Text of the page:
Jack Sheldon's rendition of "The Long Goodbye" from the Altman film of the same name, a film L.A. Woman pays tribute to, is in rotation during "AFOS Prime" on AFOS.

Thursday, August 6, 2015

Throwback Thursday: Drive (2011)

Even when he was part of the Mickey Mouse Club, he wouldn't eat his Mickey Mouse Magic Crunch.

Every Throwback Thursday, I randomly pull out from my desk cabinet--with my eyes closed--a movie ticket I saved. Then I discuss the movie on the ticket and maybe a little bit of its score, which might be now streaming on AFOS.

Getaway drivers are like the bass players of heist-movie crews: nobody gives two shits about them. Adapted from the 2005 James Sallis novel of the same name by screenwriter Hossein Amini, director Nicolas Winding Refn's Drive is a heist flick that takes a different turn and gives getaway drivers their due by telling everything from the point of view of the wheelman. The film's two heist sequences literally leave out all the lock-picking bits and all the breaking-into-the-vault bits, and as a bit of a sly joke that's reminiscent of Andy Kaufman standing around on stage and waiting for his cue to lip-sync the "Here I come to save the day!" part of the Mighty Mouse theme, the heist sequences just show Ryan Gosling waiting in the car and considering his next move in case the heist goes wrong. Refn is so skilled at building tension in Drive that these sequences are still gripping even without ever setting foot inside the electronics warehouse that's broken into or the pawn shop that gets held up.

Drive is also Gosling and Refn's twisted version of a superhero movie (regarding the subject of superhero movies, Gosling joked, "All the good ones were taken, so I made up my own"). It's done not like a quippy Marvel Cinematic Universe blockbuster or a shouty Zack Snyder speed-ramp fest but in the nearly silent, actions-speak-louder-than-words style of older action flicks Refn and the Drive producers (and I) love, whether it's Michael Mann's Thief, Peter Yates' Bullitt, John Boorman's Point Blank or Walter Hill's The Driver (Hill's movie is the only one I haven't seen out of those four older actioners).

The superhero Gosling plays is a garage mechanic and Hollywood stunt driver who's never referred to by name in the movie, not even by Shannon (Bryan Cranston, who guest-starred in a standout 1998 X-Files episode that's also called "Drive"), his boss at the garage and father figure. The Gosling character is listed in the end credits as simply "Driver," a shout-out to the way Hill's movie identifies Ryan O'Neal's character as just "The Driver." The mechanic's superpower is his badass stunt driving skills, which he puts to use at night in his side gig as a getaway wheelman. In case we miss Refn's interpretation of Driver (no relation to Adam or Minnie?) as a superhero, the scorpion emblem on the back of Driver's white satin jacket is designed to look like Spider-Man's, and the theme music for the love story between Driver and his neighbor Irene (Carey Mulligan) is "A Real Hero" by the Toronto duo Electric Youth and French producer/remixer College.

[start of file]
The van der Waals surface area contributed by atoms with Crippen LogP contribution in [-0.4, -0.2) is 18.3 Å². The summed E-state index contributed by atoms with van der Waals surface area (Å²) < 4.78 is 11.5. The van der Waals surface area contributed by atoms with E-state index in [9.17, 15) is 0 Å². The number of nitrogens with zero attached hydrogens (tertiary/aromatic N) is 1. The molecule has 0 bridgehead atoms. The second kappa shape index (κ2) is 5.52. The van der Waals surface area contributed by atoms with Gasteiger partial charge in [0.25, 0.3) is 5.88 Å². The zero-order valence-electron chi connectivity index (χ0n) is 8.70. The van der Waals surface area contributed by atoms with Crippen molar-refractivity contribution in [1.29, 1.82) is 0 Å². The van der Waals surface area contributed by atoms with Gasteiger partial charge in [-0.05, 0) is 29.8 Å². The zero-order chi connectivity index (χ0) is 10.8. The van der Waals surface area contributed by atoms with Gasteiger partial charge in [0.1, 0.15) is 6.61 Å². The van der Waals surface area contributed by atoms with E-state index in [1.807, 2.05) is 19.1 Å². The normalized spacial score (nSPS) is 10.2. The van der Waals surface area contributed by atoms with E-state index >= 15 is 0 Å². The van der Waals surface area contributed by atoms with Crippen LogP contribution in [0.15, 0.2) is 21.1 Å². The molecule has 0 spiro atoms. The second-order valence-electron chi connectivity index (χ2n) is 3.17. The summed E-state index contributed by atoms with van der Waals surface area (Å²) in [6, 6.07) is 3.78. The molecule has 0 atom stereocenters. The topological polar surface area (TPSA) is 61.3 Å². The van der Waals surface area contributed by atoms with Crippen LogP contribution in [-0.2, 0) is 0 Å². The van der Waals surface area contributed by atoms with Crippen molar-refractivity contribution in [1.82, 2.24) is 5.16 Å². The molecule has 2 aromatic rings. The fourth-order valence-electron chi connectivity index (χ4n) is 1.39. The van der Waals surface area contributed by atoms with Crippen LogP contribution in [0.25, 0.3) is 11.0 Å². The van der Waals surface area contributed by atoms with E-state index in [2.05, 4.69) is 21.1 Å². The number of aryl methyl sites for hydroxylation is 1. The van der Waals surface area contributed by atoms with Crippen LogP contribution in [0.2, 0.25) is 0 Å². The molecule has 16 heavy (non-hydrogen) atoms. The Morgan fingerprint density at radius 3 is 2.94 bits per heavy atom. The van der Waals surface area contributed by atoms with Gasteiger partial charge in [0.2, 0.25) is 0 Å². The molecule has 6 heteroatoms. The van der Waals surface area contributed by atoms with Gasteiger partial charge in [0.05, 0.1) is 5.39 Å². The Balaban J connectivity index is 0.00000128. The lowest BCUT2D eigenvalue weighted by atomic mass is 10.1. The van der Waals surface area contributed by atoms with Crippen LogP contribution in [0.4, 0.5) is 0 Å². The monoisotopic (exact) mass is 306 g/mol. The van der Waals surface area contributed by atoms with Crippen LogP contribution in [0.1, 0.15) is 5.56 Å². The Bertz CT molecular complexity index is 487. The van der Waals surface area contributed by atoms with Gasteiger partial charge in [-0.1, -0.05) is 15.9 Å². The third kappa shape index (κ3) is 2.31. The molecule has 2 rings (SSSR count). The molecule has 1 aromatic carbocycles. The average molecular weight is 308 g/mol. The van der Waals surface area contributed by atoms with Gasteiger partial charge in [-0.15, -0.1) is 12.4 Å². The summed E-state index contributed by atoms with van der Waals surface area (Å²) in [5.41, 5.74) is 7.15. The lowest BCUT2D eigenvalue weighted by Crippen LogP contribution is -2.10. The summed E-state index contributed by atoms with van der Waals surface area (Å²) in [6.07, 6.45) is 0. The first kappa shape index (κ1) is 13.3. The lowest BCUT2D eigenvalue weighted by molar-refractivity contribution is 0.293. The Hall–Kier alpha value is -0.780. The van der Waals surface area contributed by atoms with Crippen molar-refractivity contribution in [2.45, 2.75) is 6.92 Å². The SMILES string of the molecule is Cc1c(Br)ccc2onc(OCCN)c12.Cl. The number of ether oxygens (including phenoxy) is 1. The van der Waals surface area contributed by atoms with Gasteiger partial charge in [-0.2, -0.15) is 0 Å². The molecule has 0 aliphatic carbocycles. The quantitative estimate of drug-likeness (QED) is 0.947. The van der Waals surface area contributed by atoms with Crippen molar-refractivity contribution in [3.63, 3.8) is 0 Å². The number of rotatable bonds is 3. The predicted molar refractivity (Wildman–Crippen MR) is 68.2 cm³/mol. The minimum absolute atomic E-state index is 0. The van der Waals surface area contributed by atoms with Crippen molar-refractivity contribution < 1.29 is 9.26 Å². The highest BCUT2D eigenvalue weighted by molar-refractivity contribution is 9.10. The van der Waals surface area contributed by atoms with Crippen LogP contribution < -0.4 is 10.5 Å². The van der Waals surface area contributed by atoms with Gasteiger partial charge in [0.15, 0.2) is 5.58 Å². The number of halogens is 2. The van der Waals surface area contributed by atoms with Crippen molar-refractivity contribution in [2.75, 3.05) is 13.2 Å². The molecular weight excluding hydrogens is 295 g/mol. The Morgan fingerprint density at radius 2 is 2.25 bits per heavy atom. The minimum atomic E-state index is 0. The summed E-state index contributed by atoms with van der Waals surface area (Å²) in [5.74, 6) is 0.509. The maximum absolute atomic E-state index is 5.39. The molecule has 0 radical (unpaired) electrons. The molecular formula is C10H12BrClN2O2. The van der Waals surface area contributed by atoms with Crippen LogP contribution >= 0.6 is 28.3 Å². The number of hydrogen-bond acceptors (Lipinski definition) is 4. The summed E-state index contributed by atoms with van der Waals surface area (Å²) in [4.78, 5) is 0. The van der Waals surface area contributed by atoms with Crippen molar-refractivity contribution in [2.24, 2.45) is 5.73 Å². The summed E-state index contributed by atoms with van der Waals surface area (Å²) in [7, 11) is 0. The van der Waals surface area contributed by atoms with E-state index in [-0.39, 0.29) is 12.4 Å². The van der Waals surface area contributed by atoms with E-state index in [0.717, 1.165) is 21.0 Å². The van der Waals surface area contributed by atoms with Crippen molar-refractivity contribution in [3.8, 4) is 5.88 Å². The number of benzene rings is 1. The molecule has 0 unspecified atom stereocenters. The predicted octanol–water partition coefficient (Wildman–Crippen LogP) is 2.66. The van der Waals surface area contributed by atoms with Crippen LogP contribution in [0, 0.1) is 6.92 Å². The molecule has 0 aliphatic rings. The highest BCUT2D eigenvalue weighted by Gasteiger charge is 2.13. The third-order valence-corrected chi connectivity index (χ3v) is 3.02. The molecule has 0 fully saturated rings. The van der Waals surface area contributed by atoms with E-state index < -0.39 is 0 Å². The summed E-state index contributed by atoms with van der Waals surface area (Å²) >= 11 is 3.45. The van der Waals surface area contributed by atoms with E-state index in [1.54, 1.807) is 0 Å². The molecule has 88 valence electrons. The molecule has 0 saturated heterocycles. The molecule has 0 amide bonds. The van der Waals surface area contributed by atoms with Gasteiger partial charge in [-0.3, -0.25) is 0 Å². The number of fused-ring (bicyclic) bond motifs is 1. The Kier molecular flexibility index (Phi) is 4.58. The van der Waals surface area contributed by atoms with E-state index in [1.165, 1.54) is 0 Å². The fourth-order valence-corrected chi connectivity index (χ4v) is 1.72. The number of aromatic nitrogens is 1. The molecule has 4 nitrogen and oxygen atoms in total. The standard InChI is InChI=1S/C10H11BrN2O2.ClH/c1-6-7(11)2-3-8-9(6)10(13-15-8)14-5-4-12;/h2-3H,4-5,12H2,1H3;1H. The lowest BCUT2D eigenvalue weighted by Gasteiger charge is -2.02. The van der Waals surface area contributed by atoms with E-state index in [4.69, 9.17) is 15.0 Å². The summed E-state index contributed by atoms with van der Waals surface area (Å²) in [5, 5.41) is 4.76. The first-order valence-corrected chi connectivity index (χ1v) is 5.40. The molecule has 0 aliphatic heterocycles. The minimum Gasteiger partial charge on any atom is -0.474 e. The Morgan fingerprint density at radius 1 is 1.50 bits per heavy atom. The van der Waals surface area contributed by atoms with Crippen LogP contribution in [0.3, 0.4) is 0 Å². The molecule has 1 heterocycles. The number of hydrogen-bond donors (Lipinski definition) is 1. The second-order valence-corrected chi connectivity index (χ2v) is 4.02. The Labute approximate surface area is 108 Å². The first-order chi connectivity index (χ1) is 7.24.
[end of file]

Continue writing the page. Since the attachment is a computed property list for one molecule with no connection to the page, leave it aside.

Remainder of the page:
There's one other superpower I almost forgot: Driver's prowess with a hammer or knife (or a gun, even though like O'Neal, he prefers not to carry one) whenever either his life is threatened--both Driver and Shannon frequently get into business with dangerous people--or the lives of Shannon, Irene and her six-year-old son Benicio (Kaden Leos) are threatened. You don't want to be on the other end of a fight with Driver whenever he's wielding a hammer or knife. And that's where the twisted part of this Refn take on a superhero movie comes in: Driver also happens to be a sociopath who's capable of terrifying, childlike and almost-got-slapped-with-an-NC-17-rating violence when you least expect it. Refn and cinematographer Newton Thomas Sigel, who regularly handles the cinematography for Bryan Singer's directorial efforts (like the bizarrely orange-hued pilot episode Singer directed for House), both shoot Driver's nighttime retribution against an L.A. crime boss named Nino (Ron Perlman) like a horror movie sequence, right down to the creepy, Michael Myers-style stuntman mask Driver chooses to don for his pursuit of Nino.

Amini and Refn also upend one other aspect of superhero movies: the romance (SPOILER). Many of them end with the superhero (unless he's a bizarre monkish type like the Tobey Maguire version of Peter Parker, who doesn't have time for sex even though Kirsten Dunst, Mageina Tovah, Elizabeth Banks and Bryce Dallas Howard all throw themselves at him) getting the girl, while Drive ends with Driver forcing himself to leave behind Irene and Benicio because it's the only way he can protect them from any remaining associates or underlings of Jewish gangster Bernie Rose (a cast-against-type and convincingly intimidating Albert Brooks). Driver's chaste romance with Irene--who's still on good terms with her husband and Benicio's father, Standard Gabriel (Oscar Isaac), an ex-con who happens to be returning home from prison right when Driver's starting to bond with Irene--is more interestingly played and more maturely handled than most romances in actual superhero movies. That's because it's depicted with minimal dialogue and expressed mainly through glances between Gosling and Mulligan.